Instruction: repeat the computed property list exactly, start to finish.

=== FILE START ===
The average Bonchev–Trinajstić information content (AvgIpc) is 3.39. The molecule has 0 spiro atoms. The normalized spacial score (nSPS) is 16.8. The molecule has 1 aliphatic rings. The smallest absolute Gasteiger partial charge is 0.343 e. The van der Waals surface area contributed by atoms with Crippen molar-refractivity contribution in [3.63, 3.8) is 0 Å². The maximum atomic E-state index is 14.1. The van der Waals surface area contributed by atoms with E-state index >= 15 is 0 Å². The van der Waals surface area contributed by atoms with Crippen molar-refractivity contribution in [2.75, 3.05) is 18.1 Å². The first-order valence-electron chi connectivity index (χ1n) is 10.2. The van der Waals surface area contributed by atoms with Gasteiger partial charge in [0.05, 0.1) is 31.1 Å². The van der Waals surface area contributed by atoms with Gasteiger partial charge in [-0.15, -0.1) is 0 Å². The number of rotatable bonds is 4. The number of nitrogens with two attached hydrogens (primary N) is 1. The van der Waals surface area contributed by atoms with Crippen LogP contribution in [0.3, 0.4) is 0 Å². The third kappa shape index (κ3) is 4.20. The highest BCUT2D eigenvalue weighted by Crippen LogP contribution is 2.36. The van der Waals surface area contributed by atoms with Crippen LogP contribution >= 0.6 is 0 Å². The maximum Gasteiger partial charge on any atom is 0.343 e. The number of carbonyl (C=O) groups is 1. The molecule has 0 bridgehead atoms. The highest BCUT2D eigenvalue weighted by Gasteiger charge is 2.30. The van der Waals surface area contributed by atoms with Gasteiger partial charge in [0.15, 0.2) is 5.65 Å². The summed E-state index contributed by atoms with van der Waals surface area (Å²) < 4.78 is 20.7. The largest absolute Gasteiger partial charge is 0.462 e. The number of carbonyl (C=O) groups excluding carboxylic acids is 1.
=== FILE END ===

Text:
The average Bonchev–Trinajstić information content (AvgIpc) is 3.39. The molecule has 0 spiro atoms. The normalized spacial score (nSPS) is 16.8. The molecule has 1 aliphatic rings. The smallest absolute Gasteiger partial charge is 0.343 e. The van der Waals surface area contributed by atoms with Crippen molar-refractivity contribution in [3.63, 3.8) is 0 Å². The maximum atomic E-state index is 14.1. The van der Waals surface area contributed by atoms with E-state index >= 15 is 0 Å². The van der Waals surface area contributed by atoms with Crippen molar-refractivity contribution in [2.75, 3.05) is 18.1 Å². The first-order valence-electron chi connectivity index (χ1n) is 10.2. The van der Waals surface area contributed by atoms with Gasteiger partial charge in [0.05, 0.1) is 31.1 Å². The van der Waals surface area contributed by atoms with Gasteiger partial charge in [-0.15, -0.1) is 0 Å². The number of rotatable bonds is 4. The number of nitrogens with two attached hydrogens (primary N) is 1. The van der Waals surface area contributed by atoms with Crippen LogP contribution in [0.3, 0.4) is 0 Å². The third kappa shape index (κ3) is 4.20. The highest BCUT2D eigenvalue weighted by Crippen LogP contribution is 2.36. The van der Waals surface area contributed by atoms with Crippen LogP contribution >= 0.6 is 0 Å². The maximum Gasteiger partial charge on any atom is 0.343 e. The number of carbonyl (C=O) groups is 1. The molecule has 0 bridgehead atoms. The highest BCUT2D eigenvalue weighted by Gasteiger charge is 2.30. The van der Waals surface area contributed by atoms with Gasteiger partial charge in [0.15, 0.2) is 5.65 Å². The summed E-state index contributed by atoms with van der Waals surface area (Å²) < 4.78 is 20.7. The largest absolute Gasteiger partial charge is 0.462 e. The number of carbonyl (C=O) groups excluding carboxylic acids is 1.